Commitment to Combating Trafficking in Persons
The Univesty of Colorado Boulder (CU) is opposed to human trafficking and forced labor in any form. Human trafficking violates CU's core values and commitment to equity and inclusion, in addition to being illegal under Colorado and U.S. Law.
The U.S. Government has a zero-tolerance policy regarding Government employees, contractor personnel or their agents engaging in any form of trafficking in persons.
CU complies with all applicable regulations regarding Combating Trafficking in Persons, including FAR 52.222-50 Combating Trafficking in Persons for Federally funded contracts and 2 CFR Part 175 Trafficking in Persons, for Federally funded Grants and Cooperative Agreements.
What is Human Trafficking?
Human trafficking is the recruitment, harboring, transportation, provision or obtaining of a person for labor or services through the use of force, fraud, or coercion for the purpose of subjection to involuntary servitude, peonage, debt bondage or slavery, and sex trafficking. Adapted from FAR 52.222-50(a)
How is this relevant to CU's research projects?
When CU receives a contract, grant or cooperative agreement from the Federal Government, CU is required to prohibit its employees, subcontractors, and subrecipients from:
- Engaging in severe forms of trafficking in persons during the period of performance of the award.
- Procuring a commercial sex act during the period of performance of the award.
- Using forced labor in the performance of the award or subawards under this agreement.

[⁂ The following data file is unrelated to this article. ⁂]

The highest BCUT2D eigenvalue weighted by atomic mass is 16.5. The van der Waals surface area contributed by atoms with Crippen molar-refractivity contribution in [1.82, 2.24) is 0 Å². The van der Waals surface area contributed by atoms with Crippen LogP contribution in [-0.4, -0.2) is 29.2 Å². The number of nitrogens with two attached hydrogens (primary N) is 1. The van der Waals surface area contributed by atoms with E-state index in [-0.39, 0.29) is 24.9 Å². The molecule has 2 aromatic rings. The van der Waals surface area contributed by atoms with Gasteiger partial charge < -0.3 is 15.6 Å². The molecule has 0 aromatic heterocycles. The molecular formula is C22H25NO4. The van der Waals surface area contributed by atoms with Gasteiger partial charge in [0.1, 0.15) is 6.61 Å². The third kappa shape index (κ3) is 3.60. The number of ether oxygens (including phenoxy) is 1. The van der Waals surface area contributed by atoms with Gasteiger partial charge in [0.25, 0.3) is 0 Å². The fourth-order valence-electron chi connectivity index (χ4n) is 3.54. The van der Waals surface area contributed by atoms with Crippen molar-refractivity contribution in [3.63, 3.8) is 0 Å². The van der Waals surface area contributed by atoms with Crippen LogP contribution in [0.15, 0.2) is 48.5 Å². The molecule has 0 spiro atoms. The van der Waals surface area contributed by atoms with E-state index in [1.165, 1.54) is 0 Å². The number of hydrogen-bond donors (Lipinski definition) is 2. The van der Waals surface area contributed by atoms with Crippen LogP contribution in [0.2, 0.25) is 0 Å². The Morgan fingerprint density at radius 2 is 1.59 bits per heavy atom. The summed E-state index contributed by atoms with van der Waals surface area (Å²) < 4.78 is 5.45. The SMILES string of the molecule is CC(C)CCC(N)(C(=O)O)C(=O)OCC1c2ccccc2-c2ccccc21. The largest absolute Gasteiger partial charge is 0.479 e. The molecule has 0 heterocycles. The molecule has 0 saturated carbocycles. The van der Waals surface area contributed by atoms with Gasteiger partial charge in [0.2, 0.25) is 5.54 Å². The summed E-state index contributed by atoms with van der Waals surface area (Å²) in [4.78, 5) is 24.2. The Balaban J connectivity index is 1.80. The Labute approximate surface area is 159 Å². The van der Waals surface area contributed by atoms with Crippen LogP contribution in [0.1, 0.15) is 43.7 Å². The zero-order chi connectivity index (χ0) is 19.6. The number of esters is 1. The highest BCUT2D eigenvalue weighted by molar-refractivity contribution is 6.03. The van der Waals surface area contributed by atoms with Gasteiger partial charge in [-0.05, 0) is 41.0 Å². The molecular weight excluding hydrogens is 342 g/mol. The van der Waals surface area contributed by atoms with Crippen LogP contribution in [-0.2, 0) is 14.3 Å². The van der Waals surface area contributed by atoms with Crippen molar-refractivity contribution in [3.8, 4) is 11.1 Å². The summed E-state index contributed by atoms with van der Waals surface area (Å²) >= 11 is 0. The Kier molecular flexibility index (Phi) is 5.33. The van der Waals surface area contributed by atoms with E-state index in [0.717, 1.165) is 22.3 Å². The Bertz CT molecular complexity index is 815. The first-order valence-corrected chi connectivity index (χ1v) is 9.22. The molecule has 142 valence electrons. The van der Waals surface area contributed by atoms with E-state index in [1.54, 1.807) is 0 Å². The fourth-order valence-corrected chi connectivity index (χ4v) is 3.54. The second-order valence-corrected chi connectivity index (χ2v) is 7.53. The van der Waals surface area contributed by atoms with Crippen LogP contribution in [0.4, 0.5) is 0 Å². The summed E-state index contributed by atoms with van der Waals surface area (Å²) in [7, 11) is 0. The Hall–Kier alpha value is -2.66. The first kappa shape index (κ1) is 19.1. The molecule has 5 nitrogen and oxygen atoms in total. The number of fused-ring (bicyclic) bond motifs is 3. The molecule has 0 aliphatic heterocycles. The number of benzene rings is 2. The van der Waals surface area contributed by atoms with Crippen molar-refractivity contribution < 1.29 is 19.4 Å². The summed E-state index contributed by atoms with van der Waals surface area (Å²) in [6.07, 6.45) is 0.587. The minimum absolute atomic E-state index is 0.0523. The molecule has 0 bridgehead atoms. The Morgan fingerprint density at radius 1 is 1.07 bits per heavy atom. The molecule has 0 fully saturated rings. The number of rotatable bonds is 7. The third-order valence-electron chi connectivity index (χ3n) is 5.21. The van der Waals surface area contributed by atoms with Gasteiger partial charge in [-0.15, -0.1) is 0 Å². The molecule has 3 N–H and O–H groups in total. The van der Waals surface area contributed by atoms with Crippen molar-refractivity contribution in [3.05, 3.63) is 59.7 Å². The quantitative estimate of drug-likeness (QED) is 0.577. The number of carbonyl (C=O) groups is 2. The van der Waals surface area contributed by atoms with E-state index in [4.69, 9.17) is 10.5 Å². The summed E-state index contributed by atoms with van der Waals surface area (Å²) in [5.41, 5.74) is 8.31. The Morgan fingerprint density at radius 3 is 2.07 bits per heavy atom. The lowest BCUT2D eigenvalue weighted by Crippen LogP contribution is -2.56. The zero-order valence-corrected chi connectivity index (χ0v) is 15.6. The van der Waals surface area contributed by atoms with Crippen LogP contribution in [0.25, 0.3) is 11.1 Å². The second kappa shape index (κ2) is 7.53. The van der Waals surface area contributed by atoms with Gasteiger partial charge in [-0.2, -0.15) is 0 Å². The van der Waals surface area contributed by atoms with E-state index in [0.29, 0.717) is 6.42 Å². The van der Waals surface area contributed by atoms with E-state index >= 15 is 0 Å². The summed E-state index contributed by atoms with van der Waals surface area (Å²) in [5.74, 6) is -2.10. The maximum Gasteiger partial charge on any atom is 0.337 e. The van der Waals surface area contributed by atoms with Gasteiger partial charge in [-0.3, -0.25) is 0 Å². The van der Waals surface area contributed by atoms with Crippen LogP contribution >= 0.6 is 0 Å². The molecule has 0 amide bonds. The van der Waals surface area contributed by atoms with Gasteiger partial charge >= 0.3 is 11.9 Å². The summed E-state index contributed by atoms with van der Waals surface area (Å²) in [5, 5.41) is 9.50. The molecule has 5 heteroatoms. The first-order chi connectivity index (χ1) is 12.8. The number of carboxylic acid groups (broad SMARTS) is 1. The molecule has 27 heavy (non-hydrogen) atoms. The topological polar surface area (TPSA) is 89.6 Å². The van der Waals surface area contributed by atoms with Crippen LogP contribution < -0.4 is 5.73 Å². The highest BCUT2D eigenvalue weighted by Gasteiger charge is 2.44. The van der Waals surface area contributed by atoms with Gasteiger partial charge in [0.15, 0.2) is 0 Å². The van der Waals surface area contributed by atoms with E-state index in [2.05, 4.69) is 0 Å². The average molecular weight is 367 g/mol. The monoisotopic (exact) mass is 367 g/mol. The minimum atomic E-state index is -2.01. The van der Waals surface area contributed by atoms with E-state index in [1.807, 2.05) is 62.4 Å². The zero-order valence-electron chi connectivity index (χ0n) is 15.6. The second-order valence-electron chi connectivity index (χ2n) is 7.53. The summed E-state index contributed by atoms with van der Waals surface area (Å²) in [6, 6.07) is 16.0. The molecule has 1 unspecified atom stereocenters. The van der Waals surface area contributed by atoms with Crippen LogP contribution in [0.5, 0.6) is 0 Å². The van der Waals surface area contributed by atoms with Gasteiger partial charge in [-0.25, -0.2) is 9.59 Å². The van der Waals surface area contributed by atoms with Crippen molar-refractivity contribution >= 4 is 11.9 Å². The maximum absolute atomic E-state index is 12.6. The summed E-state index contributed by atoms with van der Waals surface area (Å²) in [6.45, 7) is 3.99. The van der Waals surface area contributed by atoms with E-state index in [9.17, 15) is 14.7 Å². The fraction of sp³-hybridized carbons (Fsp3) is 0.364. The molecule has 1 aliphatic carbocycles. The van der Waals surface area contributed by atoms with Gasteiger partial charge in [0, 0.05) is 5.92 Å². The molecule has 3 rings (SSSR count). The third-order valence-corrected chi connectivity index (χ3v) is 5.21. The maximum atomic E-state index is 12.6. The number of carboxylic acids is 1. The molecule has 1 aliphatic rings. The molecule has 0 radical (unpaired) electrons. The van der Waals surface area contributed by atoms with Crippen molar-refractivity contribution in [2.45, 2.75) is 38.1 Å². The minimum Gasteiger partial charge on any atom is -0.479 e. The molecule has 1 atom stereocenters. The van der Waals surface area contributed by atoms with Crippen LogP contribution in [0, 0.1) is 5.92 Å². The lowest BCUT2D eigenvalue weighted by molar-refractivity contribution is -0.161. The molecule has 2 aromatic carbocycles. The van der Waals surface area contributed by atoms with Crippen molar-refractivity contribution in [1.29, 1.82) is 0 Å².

Who is responsible for compliance?
According to FAR 52.222-50(c), the Principal Investigator:
- Must notify all employees and volunteers working under the award of the U.S. Government's zero tolerance policy regarding trafficking in persons and the actions that will be taken against its employees or subrecipients for violation of this policy. Such actions may include but are not limited to removal from the contract, reduction in benefits, or termination of employment.
- Immediately report any information they received from any source that alleges an employee or subcontractor employee has violated the policy.
- Work with CU administration to take any appropriate actions up to and including termination of employees or subrecipients that violate the policy.
- Certain government funded research projects that include supplies to be acquired outside the United States or services to be performed outside the United States and have an estimated value over $550,000 may require implementation of a Compliance Plan. OCG maintains the Compliance Plan template and can assist in putting the plan in place.
Office of Contracts and Grants (OCG) will notify subrecipients by flowing down the clause, as required, in subrecipient agreements.
Purchasing will notify any vendors by including the clause in purchase orders as needed.
CU is required to report any violations of the clause to the sponsoring federal agency, which may result in sanctions by the agency.
CU employees are expected to report any credible information regarding human trafficking incidents by clicking here CU Hotline EthicsPoint or via phone 800-677-5590. CU employees can also call the Global Human Trafficking Resource Center Hotline at 1-888-373-7888 or send an email to email@example.com.
OCG is available to provide further assistance regarding these requirements and drafting a compliance plan. Please email firstname.lastname@example.org with questions.
Further information regarding state laws and policies, including how to recognize the potential signs of human trafficking, can be found at the following:
- National Human Trafficking Resource Center (Colorado)
- State of Colorado Human Trafficking C.R.S. § 18-3-501, et.seq.
- FAR 52.222-50 Combating Trafficking in Persons
- 2 CFR Part 175: Award Terms for Trafficking in Persons
- 22 USC Chapter 78: Trafficking Victims Protection
- Executive Order 13627: Strengthening Protections against Trafficking In Persons In Federal Contracts
- Department of Homeland Security (DHS) Human Trafficking Training Program